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Research bodies

Research bodies are wide ranging in their remits. They may be commissioned to carry out professional research by organisations, and/or may have their own organisational objectives. Their focus may be on gathering data, investigating specific areas of educational practice, or producing publications. They present data that may be too expensive or time consuming for a practitioner researcher to gather. Many run conferences, provide libraries of resources and ethical guidelines. Research bodies are sometimes referred to as research and innovation organisations or public research institutions, and include not-for-profit institutions, which are not administered by the higher education sector, and cover many types of organisations. One definition from DBIS was that they are:

‘... non-profit and non-higher education organisations that perform research and development as their main activity, whose existence depends on some degree of public funding, and whose work serves some public policy purpose.'

Many research bodies also carry out academic research, and so the lines can become blurred, but it is useful for us to know about those whose outputs influence education, because the reports they produce sometimes follow large-scale and longitudinal - sometimes very extensive and expensive - pieces of research from which we (and academic researchers) can learn and reference. Research is, of course, also carried out by the Government, the DfE, Ofqual and others - including research bodies. Indeed the Government has committed to spending £22 billion per year by 2024 on research and development. Again such research can be extremely useful to practitioner researchers. 

Examples of research bodies

Research at Department for Education (DfE)

The DfE social research aims to provide high-quality evidence to inform policy development and delivery. The DfE aims to raise awareness amongst the research community of their priorities, for example, how issues of access or choice affect disadvantaged learners. 

A taste of research example (research reports published since May2010): Research and statistics

Education Endowment Foundation (EEF)

EEF was established in 2011 by The Sutton Trust and provides evidence summaries of research, as well as providing useful toolkits. Their work is developed in collaboration with teachers and leaders, and is independently evaluated.

A taste of research example:  Post16-Improving level 2 English and maths outcomes for 16 to 18 year olds

Twitter handle @EducEndowFoundn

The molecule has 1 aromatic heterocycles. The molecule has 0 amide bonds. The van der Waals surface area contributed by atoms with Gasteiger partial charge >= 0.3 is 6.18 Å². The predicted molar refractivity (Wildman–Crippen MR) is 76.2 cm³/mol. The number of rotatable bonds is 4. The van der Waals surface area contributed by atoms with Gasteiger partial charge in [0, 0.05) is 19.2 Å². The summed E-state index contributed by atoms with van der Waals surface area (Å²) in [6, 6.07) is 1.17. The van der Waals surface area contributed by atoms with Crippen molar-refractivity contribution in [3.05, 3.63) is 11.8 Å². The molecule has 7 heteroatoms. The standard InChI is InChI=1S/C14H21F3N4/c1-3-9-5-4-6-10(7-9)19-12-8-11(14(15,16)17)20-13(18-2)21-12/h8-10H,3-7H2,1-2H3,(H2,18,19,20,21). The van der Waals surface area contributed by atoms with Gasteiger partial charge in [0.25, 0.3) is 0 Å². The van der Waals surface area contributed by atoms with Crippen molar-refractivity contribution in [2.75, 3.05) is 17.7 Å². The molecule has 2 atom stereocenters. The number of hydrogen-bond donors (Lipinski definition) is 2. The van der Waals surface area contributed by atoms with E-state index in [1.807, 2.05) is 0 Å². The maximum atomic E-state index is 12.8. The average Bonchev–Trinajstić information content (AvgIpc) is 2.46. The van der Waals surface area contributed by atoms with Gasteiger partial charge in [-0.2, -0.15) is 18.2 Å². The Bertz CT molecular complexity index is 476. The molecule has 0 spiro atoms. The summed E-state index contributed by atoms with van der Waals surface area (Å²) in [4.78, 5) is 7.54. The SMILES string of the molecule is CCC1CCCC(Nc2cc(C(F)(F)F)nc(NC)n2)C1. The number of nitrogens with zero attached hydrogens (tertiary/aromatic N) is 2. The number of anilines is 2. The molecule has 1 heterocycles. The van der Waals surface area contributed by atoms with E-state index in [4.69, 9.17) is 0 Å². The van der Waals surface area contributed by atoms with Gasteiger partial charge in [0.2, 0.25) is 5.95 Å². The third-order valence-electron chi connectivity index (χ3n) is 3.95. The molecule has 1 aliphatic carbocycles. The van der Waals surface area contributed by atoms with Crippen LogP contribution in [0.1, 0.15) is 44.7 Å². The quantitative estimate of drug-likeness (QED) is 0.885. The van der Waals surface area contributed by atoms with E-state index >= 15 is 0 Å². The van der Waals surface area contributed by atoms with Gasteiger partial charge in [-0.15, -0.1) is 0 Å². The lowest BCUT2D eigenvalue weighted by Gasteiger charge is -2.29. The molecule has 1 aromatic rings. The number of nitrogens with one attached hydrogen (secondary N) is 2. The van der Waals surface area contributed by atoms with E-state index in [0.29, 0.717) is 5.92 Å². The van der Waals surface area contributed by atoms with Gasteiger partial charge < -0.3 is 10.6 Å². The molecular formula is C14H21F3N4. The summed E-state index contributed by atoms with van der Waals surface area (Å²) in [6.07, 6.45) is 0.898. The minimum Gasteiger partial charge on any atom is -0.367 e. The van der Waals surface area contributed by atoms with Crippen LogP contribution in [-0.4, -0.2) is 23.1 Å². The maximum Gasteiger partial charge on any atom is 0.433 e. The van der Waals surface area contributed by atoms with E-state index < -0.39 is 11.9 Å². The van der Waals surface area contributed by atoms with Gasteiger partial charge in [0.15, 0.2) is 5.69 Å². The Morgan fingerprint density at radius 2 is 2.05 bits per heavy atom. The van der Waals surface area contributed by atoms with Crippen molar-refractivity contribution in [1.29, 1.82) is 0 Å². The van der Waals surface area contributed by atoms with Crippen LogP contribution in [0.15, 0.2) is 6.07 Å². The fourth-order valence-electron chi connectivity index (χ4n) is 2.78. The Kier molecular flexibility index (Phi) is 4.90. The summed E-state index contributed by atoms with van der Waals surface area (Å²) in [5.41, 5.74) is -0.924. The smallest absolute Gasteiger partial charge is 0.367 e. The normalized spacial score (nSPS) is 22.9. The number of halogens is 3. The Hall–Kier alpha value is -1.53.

Education Policy Institute

The Education Policy Institute aims to raise standards in education. Much of its work focuses on schools, but there are some useful post-16 reports too.

A taste of research example:  Measuring the disadvantage gap in 16-19 education

Such a piece of research will give you Key Findings, so that you can read this and decide if you would like to find out more. These documents also have detailed reference lists which can take your reading further.

Twitter handle @EduPolicyInst

The Education Training Foundation (ETF) 

The Foundation carries out and publishes research for use by - and in support of - the sector. The work includes: workforce data, training needs analyses, data on initial teacher training, and career progression research.

A taste of research example: Professional Standards Survey Report

National Foundation for Educational Research (NFER)

The mission of NFER is to generate evidence and insights that can be used to improve outcomes for future generations everywhere, and to support positive change across education systems. Anyone can sign up for the NFER monthly newsletter and their blog notifications. You may find their research guides particularly useful.

Twitter handle @TheNFER

A taste of research example: What are the implications of Covid-19 for Student recruitment to T levels?

Nuffield Foundation

The Nuffield Foundation provides independent evidence on topics that affect people’s daily lives and their well-being. This includes education - often working in partnerships with other organisations, e.g. the Education Policy Institute. Twitter handle @NuffieldFound

A taste of research example:  Post-16 further education


The Organisation for Economic Co-operation and Development (OECD) is an international organisation working on establishing evidence-informed international standards, and finding solutions to a range of social, economic and environmental challenges. The OECDiLibrary is a membership service to which many universities subscribe. Much of the OECD’s work however is linked to policy. PISA is the OECD's Programme for International Student Assessment, and its outputs have informed the policy of governments around the world. PISA measures 15-year-olds’ ability to use their reading, mathematics and science knowledge and skills to meet real-life challenges. The UK government publishes the PISA national report for England, enabling it to benchmark education policy and performance.

Twitter handle @OECD

A taste of research example: Achievement of 15- year-olds in England: PISA 2018 results

Office for National Statistics (ONS)

The main responsibilities of the ONS are collecting, analysing and disseminating statistics about the UK’s economy, society and population. It is responsible for planning and carrying out the census for England and Wales, and provides a wealth of information about educational attainment and household composition, e.g. within the Growing up in England (GUIE) dataset.

Twitter handle @statisticsONS

A taste of research example: Disability and education, UK: 2019

UK Parliament

The Commons Library publishes politically impartial research in a variety of formats.  You can browse by topic and access research briefings (e.g. Special Educational needs: support in England).

A taste of research example: 16-19 education funding in England since 2010